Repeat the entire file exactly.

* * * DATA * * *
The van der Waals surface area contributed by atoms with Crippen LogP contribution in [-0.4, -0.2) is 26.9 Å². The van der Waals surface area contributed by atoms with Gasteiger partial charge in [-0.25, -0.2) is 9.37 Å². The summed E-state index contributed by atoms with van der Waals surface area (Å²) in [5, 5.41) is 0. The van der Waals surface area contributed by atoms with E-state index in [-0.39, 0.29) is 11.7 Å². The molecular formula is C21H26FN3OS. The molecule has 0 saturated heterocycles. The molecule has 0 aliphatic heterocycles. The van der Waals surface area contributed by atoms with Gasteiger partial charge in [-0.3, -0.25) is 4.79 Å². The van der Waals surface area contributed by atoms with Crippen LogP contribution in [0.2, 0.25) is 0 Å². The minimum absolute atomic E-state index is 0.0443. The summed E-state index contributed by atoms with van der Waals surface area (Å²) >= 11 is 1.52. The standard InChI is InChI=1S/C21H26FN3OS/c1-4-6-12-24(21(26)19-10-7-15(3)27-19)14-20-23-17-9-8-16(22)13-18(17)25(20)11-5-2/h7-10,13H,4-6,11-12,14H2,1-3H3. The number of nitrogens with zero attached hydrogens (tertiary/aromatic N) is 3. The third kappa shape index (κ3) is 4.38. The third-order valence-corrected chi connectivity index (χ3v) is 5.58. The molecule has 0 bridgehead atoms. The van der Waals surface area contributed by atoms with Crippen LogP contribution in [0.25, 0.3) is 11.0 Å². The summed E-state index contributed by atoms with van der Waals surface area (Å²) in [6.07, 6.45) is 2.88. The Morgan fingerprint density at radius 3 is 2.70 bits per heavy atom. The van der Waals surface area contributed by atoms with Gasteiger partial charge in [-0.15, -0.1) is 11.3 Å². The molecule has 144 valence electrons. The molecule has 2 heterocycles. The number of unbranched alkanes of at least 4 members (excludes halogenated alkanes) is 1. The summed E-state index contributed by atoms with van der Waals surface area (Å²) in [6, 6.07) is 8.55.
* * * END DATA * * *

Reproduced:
The van der Waals surface area contributed by atoms with Crippen LogP contribution in [-0.4, -0.2) is 26.9 Å². The van der Waals surface area contributed by atoms with Gasteiger partial charge in [-0.25, -0.2) is 9.37 Å². The summed E-state index contributed by atoms with van der Waals surface area (Å²) in [5, 5.41) is 0. The van der Waals surface area contributed by atoms with E-state index in [-0.39, 0.29) is 11.7 Å². The molecular formula is C21H26FN3OS. The molecule has 0 saturated heterocycles. The molecule has 0 aliphatic heterocycles. The van der Waals surface area contributed by atoms with Gasteiger partial charge in [-0.3, -0.25) is 4.79 Å². The van der Waals surface area contributed by atoms with Crippen LogP contribution in [0.2, 0.25) is 0 Å². The minimum absolute atomic E-state index is 0.0443. The summed E-state index contributed by atoms with van der Waals surface area (Å²) >= 11 is 1.52. The standard InChI is InChI=1S/C21H26FN3OS/c1-4-6-12-24(21(26)19-10-7-15(3)27-19)14-20-23-17-9-8-16(22)13-18(17)25(20)11-5-2/h7-10,13H,4-6,11-12,14H2,1-3H3. The number of nitrogens with zero attached hydrogens (tertiary/aromatic N) is 3. The third kappa shape index (κ3) is 4.38. The third-order valence-corrected chi connectivity index (χ3v) is 5.58. The molecule has 0 bridgehead atoms. The van der Waals surface area contributed by atoms with Crippen LogP contribution in [0.25, 0.3) is 11.0 Å². The summed E-state index contributed by atoms with van der Waals surface area (Å²) in [6.07, 6.45) is 2.88. The Morgan fingerprint density at radius 3 is 2.70 bits per heavy atom. The van der Waals surface area contributed by atoms with Gasteiger partial charge in [-0.15, -0.1) is 11.3 Å². The molecule has 144 valence electrons. The molecule has 2 heterocycles. The number of unbranched alkanes of at least 4 members (excludes halogenated alkanes) is 1. The summed E-state index contributed by atoms with van der Waals surface area (Å²) in [6, 6.07) is 8.55.